Paul Eachus, Thoughts & Notes on Photoworks

I went to Paul Eachus’s Cornerhouse lecture. From the Cornerhouse website;

London-based artist Paul Eachus’ photoworks and display pieces present an irrational ordering of things, an excess of visual and referential material that refuses to be pinned down within known systems of categorization. His large-scale works are fragmentary, decentred and seemingly out-of-control.

As defined by Eachus, a “Photowork” is not just photographic documentation of his physical work, despite that being how it appears. I think his argument for the the photo work (as a concept) is to do with the abstract quality that photography can bring to his pieces; it gives him the ability to force people to look at his (otherwise) physical work one degree removed from where the work actually exists. It was also argued that the framing of his photo works is integral. Deliberately depriving the audience of being able to view the work in its totality.

A Photowork

An example of a Photowork, image taken from the Cornerhouse website.

According to the artist, these two actions are extremely important in translating his artistic intentions to the audience. Despite concentrating on his explanations and reasoning for over an hour’s worth of lecture; I never completely understood why a “photo work” was necessary. As a three dimensional physical piece, I think I would have appreciated his creations far more; I felt very much like I was being coerced into seeing things from the artists point of view. I certainly would not have arrived at his point of view if left to my own devices!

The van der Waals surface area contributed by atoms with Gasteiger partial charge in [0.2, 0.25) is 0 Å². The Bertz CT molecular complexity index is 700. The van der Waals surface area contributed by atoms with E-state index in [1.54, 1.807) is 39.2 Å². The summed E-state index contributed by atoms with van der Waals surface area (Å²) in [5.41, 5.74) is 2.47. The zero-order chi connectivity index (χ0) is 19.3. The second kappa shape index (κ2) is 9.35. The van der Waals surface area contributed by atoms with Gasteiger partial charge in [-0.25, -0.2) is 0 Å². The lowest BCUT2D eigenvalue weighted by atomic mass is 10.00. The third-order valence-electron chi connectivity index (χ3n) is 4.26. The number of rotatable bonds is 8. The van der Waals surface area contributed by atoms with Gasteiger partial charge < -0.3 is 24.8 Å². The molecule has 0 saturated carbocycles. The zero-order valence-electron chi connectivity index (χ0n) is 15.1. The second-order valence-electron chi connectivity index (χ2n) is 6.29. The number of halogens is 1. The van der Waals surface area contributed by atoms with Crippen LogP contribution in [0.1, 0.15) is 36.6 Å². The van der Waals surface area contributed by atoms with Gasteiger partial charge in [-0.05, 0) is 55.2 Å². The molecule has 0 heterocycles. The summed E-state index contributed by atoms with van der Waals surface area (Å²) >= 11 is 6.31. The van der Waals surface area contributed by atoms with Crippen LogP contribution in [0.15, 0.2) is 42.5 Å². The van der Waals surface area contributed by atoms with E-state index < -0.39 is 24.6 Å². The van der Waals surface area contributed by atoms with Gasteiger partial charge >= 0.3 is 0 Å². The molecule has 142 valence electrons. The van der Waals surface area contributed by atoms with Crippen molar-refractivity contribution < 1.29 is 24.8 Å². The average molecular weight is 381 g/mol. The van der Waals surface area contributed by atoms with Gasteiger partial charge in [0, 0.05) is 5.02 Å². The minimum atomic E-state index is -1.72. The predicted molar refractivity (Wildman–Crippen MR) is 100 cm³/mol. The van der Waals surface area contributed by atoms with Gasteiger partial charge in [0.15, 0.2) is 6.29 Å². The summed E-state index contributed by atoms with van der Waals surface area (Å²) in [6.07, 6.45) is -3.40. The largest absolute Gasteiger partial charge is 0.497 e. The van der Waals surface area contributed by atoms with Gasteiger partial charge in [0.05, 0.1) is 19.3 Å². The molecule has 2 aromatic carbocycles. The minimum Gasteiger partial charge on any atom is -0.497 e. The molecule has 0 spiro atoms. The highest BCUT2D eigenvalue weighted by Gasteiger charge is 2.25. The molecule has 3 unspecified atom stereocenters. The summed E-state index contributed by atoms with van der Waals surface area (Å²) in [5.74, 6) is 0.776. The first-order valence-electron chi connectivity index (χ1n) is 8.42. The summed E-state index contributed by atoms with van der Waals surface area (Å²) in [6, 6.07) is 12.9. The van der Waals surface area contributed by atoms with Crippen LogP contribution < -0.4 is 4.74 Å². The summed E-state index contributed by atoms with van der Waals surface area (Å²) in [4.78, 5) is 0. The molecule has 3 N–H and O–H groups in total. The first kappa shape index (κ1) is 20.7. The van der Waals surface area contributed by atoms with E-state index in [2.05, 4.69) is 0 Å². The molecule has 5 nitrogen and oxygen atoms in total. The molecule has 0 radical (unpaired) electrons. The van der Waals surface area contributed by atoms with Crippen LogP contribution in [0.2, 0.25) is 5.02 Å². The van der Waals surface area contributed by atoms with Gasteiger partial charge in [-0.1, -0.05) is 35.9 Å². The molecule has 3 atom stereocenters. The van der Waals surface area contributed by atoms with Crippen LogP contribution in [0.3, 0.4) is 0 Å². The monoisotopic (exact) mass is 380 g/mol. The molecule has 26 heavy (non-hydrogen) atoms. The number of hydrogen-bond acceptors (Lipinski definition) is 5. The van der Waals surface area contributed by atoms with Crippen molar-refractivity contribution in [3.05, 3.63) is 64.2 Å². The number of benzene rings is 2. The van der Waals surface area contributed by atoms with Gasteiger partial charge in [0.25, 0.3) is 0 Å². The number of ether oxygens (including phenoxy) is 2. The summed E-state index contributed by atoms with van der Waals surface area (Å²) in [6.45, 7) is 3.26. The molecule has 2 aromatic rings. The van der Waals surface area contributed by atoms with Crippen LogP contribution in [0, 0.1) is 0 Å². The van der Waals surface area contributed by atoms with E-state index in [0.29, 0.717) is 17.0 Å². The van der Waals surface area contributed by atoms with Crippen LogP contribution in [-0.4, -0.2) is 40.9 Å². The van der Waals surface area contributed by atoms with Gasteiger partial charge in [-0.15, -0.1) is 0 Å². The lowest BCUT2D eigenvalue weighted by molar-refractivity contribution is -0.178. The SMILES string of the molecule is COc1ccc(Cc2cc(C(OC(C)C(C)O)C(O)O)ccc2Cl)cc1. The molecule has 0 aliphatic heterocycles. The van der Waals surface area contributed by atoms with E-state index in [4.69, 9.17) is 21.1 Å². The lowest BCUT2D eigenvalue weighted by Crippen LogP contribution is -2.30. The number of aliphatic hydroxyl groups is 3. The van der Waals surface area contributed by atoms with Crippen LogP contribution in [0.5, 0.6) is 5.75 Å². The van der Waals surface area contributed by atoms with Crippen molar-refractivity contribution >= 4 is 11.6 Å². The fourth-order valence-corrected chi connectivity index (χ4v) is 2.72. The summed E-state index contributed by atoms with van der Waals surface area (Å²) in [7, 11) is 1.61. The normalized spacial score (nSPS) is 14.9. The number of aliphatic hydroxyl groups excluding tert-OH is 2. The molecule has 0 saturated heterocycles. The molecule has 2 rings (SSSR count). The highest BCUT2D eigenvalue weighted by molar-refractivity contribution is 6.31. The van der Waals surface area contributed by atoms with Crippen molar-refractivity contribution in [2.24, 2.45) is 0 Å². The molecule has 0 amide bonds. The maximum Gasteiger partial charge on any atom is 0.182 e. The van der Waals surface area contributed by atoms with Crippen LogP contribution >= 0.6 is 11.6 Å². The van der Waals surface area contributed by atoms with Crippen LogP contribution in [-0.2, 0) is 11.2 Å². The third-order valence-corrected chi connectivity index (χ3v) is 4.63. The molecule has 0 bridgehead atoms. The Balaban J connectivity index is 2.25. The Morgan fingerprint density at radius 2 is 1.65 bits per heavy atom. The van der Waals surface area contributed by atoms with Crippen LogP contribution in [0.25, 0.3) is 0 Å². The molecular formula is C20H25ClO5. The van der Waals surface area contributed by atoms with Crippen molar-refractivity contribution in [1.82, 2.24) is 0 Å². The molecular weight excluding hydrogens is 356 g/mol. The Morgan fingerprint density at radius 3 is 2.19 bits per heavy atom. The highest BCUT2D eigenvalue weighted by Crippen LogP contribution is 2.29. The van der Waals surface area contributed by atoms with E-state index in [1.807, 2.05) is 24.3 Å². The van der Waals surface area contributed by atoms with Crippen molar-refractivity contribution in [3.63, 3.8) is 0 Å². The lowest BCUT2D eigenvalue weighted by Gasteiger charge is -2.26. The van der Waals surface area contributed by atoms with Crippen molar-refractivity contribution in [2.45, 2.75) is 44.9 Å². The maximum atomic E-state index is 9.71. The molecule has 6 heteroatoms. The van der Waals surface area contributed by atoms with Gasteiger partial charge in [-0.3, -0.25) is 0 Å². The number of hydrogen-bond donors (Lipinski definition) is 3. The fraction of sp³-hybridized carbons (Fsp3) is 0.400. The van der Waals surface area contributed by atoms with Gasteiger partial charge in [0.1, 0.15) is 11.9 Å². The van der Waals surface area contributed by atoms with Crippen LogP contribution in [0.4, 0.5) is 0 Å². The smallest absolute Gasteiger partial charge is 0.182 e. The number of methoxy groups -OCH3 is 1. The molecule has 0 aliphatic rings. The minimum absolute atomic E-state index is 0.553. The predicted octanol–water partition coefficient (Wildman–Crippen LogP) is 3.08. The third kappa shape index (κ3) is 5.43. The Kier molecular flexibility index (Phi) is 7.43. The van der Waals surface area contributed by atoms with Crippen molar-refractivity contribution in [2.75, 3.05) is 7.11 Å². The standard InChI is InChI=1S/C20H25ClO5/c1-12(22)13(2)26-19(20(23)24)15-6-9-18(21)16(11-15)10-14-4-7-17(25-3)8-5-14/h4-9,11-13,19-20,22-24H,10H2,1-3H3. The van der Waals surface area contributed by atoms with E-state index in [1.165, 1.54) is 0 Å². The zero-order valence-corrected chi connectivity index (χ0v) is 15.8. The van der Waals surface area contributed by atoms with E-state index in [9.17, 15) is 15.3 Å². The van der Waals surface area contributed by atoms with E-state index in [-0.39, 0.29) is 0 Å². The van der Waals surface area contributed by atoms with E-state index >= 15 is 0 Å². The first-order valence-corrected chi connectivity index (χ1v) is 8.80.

The works, I thought, were impressive examples of installation and sculpture; they were emotive, instantly creating an uneasy edge on sight and with complexity till the cows come home. Intricate and meticulous. Why, in that case, does the artist insist that his work is made to be viewed in the once-removed form of a photograph? (All-be-it a very lovely, well lit, medium format photograph – but still a photograph!) The strangest thing I found was that there was one exception. He showed us documentary photos (not photo works) of one piece that was designed to be an installation rather than to be photographed and then exhibited; in conceptual terms it seemed to be identical to the photo works.

What is the photo work about? I couldn’t quite figure it out. For me; it definately didn’t add to my enjoyment of the artwork. Maybe forcing the context by using photography is a gimmick, maybe it is a master stroke that I completely missed. Possibly it gives the artist an excuse to talk at length about its implications in order to “sucker” the audience with it. Maybe it is a good career move, photographs are much easier to reproduce than a large installation! Who knows?

For me, two key points are in the forefront of my mind; Delivery of his presentation or lecture was unpleasant. He simply read a prepared document (which came across as an entry in an encyclopedia) was not engaging. Secondly, managing to talk and write about his work in such a complex fashion seemed to be more important than the work itself. Is that a good thing or bad? This guy is obviously successful, to some extent, is it just because he is painting an idealogical picture or because of the merit of his work. A balance between the two must always be drawn.